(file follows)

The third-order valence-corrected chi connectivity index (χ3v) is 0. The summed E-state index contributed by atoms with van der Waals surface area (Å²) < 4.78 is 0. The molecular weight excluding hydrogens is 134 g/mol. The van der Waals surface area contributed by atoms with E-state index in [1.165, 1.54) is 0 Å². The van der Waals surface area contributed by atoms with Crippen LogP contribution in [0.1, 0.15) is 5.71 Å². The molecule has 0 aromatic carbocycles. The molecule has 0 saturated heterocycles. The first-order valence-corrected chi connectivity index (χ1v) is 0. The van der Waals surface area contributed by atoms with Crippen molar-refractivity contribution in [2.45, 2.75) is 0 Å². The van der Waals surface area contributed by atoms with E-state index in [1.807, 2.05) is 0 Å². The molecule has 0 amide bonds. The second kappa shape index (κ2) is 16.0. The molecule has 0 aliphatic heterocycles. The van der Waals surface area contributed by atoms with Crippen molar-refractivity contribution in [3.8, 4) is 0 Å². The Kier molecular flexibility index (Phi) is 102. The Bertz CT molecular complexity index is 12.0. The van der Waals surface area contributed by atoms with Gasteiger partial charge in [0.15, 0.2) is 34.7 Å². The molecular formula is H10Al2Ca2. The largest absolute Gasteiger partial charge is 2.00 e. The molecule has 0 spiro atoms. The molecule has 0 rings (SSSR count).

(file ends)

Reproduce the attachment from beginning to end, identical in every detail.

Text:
The third-order valence-corrected chi connectivity index (χ3v) is 0. The summed E-state index contributed by atoms with van der Waals surface area (Å²) < 4.78 is 0. The molecular weight excluding hydrogens is 134 g/mol. The van der Waals surface area contributed by atoms with E-state index in [1.165, 1.54) is 0 Å². The van der Waals surface area contributed by atoms with Crippen LogP contribution in [0.1, 0.15) is 5.71 Å². The molecule has 0 aromatic carbocycles. The molecule has 0 saturated heterocycles. The first-order valence-corrected chi connectivity index (χ1v) is 0. The van der Waals surface area contributed by atoms with Crippen molar-refractivity contribution in [2.45, 2.75) is 0 Å². The van der Waals surface area contributed by atoms with E-state index in [1.807, 2.05) is 0 Å². The molecule has 0 amide bonds. The second kappa shape index (κ2) is 16.0. The molecule has 0 aliphatic heterocycles. The van der Waals surface area contributed by atoms with Crippen molar-refractivity contribution in [3.8, 4) is 0 Å². The Kier molecular flexibility index (Phi) is 102. The Bertz CT molecular complexity index is 12.0. The van der Waals surface area contributed by atoms with Gasteiger partial charge in [0.15, 0.2) is 34.7 Å². The molecular formula is H10Al2Ca2. The largest absolute Gasteiger partial charge is 2.00 e. The molecule has 0 spiro atoms. The molecule has 0 rings (SSSR count).